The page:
Jack Pearson Lied To Everyone About His 'This Is Us' Vietnam War Experience

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Longtime viewers and fans of This Is Us have known since the beginning that Jack Pearson was a Vietnam veteran. Though he claimed he was just a “mechanic” after he enlisted, it was obvious that there was a lot more to the story. Now, in Season 3, we’re finally getting a glimpse into why Jack blocked out so much of his Vietnam tale, and — unsurprisingly — it has a lot to do with his family, specifically, his brother, Nicky. It turns out that Jack went into the military with the intention of saving his brother, Nicky, who received an Article 15 while in Vietnam. (An Article 15 is a form of punishment in the military.)

Jack and Nicky have a relationship similar to many siblings — Jack is the older brother, and he is the protector, and Nicky is the younger brother, who takes guidance from his brother but is ultimately seen as the screw up or the baby. Though both Jack and Nicky were of age for the draft when the Vietnam War rolled around, Jack was ineligible for combat because of a slight heart arrhythmia. Nicky is able-bodied and ready, or as ready as he’ll ever be, to fight the Viet Cong. When Nicky’s number is called (the draft numbers went by birthdays and then other numbered groups), Jack tries to get his brother to flee to Canada so he doesn’t have to fight, but Nicky ultimately goes anyway.

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Jack, of course, feels guilty, but he just hopes for his brother’s safe return… until Nicky sends a letter home saying that he got an “Article 15,” which for the army, means big trouble. According to an article from Vandenberg Air Force Base, an Article 15 warning “is more severe than a letter of reprimand and less severe than a court-martial. Unlike a letter of counseling, letter of admonishment, or letter of reprimand (which are administrative in nature), an Article 15 can have much more severe consequences because it is considered punitive.”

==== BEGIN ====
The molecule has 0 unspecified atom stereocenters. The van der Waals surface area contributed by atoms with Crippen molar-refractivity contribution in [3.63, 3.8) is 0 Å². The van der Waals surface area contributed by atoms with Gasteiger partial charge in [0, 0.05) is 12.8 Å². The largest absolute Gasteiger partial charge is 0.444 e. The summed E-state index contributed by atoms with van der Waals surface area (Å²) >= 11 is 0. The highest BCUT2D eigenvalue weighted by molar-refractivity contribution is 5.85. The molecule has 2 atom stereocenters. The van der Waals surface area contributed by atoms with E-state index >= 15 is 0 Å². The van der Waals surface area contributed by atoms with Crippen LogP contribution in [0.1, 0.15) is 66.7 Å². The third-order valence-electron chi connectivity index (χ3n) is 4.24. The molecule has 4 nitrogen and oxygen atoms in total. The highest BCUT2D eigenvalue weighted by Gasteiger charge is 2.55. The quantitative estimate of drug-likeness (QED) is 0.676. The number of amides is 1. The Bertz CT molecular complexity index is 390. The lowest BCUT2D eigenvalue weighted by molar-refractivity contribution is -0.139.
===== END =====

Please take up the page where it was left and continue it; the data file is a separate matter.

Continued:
That means that if you get one of these, you can get things like extra duty, a hard reprimand, and even a demotion in your rank, which is what happened to Nicky. In his letter, Nicky said that he got an Article 15 because he put himself and his fellow soldiers in danger. Exactly what he did viewers aren’t privy to, but he’s at the end of his rope. He’s obviously discouraged.

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Jack knows enough to know that an Article 15 is serious enough, and so, he follows his brother to the war and eventually finds him on the other side of the world. And boy, is it hard to tell if Nicky is happy to see Jack or not. We know that Nicky dies in the Vietnam War, though not yet of the circumstances that led to his death, but it’s obvious that Jack’s feeling responsible for everyone around him started way before he had his triplets.

Jack’s martyr complex is real, and in some ways, it’s a good thing. Here, though, Jack is setting himself up for heartbreak. Nicky has a gut feeling that he will die in Vietnam, and as much as Jack wants to get through to his little brother, Nicky’s nihilistic attitude may bring them both down, killing Nicky and scarring Jack for a lifetime on This Is Us.